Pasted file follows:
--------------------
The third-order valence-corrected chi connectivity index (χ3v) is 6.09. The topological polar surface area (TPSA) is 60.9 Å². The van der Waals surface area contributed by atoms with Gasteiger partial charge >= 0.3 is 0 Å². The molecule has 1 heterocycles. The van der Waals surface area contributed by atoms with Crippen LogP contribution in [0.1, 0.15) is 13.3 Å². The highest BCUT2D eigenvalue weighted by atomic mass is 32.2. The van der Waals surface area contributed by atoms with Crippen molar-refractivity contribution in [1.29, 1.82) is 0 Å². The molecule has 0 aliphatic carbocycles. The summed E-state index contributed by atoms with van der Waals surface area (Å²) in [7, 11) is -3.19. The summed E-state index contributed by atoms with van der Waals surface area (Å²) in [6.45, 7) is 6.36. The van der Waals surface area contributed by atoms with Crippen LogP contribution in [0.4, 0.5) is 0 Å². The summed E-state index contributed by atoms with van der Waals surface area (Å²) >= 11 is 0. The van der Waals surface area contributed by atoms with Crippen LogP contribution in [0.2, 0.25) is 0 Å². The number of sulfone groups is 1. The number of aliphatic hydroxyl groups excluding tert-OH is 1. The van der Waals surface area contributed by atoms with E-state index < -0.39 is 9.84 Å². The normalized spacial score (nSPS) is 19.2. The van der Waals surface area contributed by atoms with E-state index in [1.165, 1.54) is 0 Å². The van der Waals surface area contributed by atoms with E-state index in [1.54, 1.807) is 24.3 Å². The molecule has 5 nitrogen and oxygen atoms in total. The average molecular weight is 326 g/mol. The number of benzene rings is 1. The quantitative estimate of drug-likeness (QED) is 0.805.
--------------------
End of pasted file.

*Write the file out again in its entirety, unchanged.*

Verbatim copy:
The third-order valence-corrected chi connectivity index (χ3v) is 6.09. The topological polar surface area (TPSA) is 60.9 Å². The van der Waals surface area contributed by atoms with Gasteiger partial charge >= 0.3 is 0 Å². The molecule has 1 heterocycles. The van der Waals surface area contributed by atoms with Crippen LogP contribution in [0.1, 0.15) is 13.3 Å². The highest BCUT2D eigenvalue weighted by atomic mass is 32.2. The van der Waals surface area contributed by atoms with Crippen molar-refractivity contribution in [1.29, 1.82) is 0 Å². The molecule has 0 aliphatic carbocycles. The summed E-state index contributed by atoms with van der Waals surface area (Å²) in [7, 11) is -3.19. The summed E-state index contributed by atoms with van der Waals surface area (Å²) in [6.45, 7) is 6.36. The van der Waals surface area contributed by atoms with Crippen LogP contribution in [0.4, 0.5) is 0 Å². The summed E-state index contributed by atoms with van der Waals surface area (Å²) >= 11 is 0. The van der Waals surface area contributed by atoms with Crippen LogP contribution in [0.2, 0.25) is 0 Å². The number of sulfone groups is 1. The number of aliphatic hydroxyl groups excluding tert-OH is 1. The van der Waals surface area contributed by atoms with E-state index < -0.39 is 9.84 Å². The normalized spacial score (nSPS) is 19.2. The van der Waals surface area contributed by atoms with E-state index in [1.165, 1.54) is 0 Å². The van der Waals surface area contributed by atoms with E-state index in [1.54, 1.807) is 24.3 Å². The molecule has 5 nitrogen and oxygen atoms in total. The average molecular weight is 326 g/mol. The number of benzene rings is 1. The quantitative estimate of drug-likeness (QED) is 0.805.